Finally, the deal is hammered out to put Drew in a Red Sox uniform and get Scott Boras out of their hair.

Much has been written and second guessed about this signing, but personally, I'm not too happy to see Trot Nixon leave Boston. This is only compounded by the man coming in to take his place with Drew.

Dirt Dogs led off the first round of the signing process by telling Red Sox Nation to be nice, people have questioned Drew's hustle, heart and ailing shoulder and the deal that's been struck looks like a bad agreement for a used car.

The Boston Globe reports:

If Drew goes on the disabled list for anything related to this finding in the third year of the deal, the Sox can void the final two years of the contract. If he is disabled in the fourth year, the Sox can void the final year of the deal.

So, even if he stinks up the joint, alienates the fan base and has an arm like a wet towel, he's locked in for the deal? Great.

I'll try and remain positive and see how this plays out, but I just don't see this ending well for Red Sox Nation or Drew. Manny Ramirez is a head case who checks in and out more often than your typical travelling salesman, but he's stayed somewhat healthy and puts up big enough numbers to cloud out all the negativity.

It's like the hype before Johnny Damon took over in center for the Yankees last year, but with none of the positives working for him. Still, like Damon, if Drew gets off to a slow start, he's dog meat at Fenway. There's just too much that can go wrong in that situation.

Need proof? Go ask Edgar Renteria.

(Photos from: / / /

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Monday, January 15, 2007

Willis re-sings for one more year in Florida

Dontrelle Willis signed a one-year, $6.45 million contract Monday according to and it just keeps me scratching my head to watch the Marlins go on-again, off-again with contracts and fire sales after two (two!) World Series wins in their short history.

I'm not quite sure how I'd feel as a Marlins fan with that type of history - I can only imagine how much that will screw with a kid's head. It's devastating to watch your favorite player leave town (Thank God Ryne Sandberg never left or I'd be a borderline lunatic today) but wholesale cuts like the Marlins are prone to must be enough to turn young fans off to baseball forever.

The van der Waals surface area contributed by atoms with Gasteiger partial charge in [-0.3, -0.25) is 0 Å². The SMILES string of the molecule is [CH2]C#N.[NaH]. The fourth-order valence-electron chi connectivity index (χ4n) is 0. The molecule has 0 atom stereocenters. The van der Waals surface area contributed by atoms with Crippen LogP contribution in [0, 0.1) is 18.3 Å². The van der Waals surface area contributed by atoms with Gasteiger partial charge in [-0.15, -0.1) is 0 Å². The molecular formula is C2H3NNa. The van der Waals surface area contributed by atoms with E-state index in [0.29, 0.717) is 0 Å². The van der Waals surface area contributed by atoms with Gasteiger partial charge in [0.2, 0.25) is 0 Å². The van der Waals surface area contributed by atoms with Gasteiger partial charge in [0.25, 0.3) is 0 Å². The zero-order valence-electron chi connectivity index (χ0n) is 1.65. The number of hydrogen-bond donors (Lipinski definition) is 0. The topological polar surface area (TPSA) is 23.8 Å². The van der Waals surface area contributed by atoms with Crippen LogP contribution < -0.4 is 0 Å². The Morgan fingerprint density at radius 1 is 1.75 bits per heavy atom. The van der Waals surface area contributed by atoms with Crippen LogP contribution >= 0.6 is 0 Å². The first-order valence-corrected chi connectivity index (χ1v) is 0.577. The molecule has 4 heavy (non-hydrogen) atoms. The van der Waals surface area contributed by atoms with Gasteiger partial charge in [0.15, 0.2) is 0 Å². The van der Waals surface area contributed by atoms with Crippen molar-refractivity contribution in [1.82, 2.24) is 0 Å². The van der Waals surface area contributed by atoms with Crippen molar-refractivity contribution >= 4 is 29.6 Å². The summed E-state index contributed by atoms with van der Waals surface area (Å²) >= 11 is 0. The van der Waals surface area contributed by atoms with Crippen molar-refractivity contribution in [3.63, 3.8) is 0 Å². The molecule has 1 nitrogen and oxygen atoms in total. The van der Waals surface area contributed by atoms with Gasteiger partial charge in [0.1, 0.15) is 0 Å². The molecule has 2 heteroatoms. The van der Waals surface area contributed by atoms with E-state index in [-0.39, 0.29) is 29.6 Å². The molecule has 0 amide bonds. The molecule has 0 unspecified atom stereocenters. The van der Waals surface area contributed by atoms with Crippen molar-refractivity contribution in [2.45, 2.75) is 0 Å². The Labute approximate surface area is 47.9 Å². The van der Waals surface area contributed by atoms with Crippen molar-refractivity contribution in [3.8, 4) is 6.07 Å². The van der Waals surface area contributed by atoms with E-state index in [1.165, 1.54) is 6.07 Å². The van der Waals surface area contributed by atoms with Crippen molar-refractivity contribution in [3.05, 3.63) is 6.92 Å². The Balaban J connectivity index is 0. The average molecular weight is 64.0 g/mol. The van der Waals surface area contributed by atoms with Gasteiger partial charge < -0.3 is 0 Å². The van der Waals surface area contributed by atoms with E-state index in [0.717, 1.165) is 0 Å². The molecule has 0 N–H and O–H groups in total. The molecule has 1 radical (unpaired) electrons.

Then, they go and award this contract for Willis to play with a bunch of Who-dats to those who aren't obsesive fantasy players or living in the Miami area.

Signing Willis is a no-brainer for any team - why the Marlins continue to pick and choose while offloading entire rosters leaves me puzzled. I'm wondering how much of a fight they'll put up for him when this contract expires.

From ESPN:
"I'm very happy," Willis told The Associated Press on Monday night. "How can you not be? I'm very appreciative to go out and have the opportunity to play baseball."

No kidding - you think, Doctor?


Thursday, January 11, 2007

I love the Dodgers

Since the dawn of man, we as a people have been striving towards common goals.

The quest for fire. The invention of the wheel. Cures for diseases from polio to AIDS. The ability to both watch a baseball game and eat enough to feed a small European village for a week at one, set price.

The Dodgers have done it, ladies and gentlemen. They will be offering an all-you-can eat section for the 2007 season.

According to the Los Angeles Times:

A ticket to the right-field pavilion — at $35 in advance and $40 on game day — will entitle fans to an endless supply of ballpark staples, including hot dogs, peanuts and soda but excluding beer, which hasn't been sold in the pavilion for years. The Dodgers tested the concept several times last season.

All the hot dogs I can stomach, a ballgame at Chavez Ravine and all the hot dogs I can stomach?

Man, the only thing that could make that deal better would be some sort of deal wherein other people would bring me as many hot dogs as I could eat as long as I kept asking for them...

Hey, wait a minute...

(Image from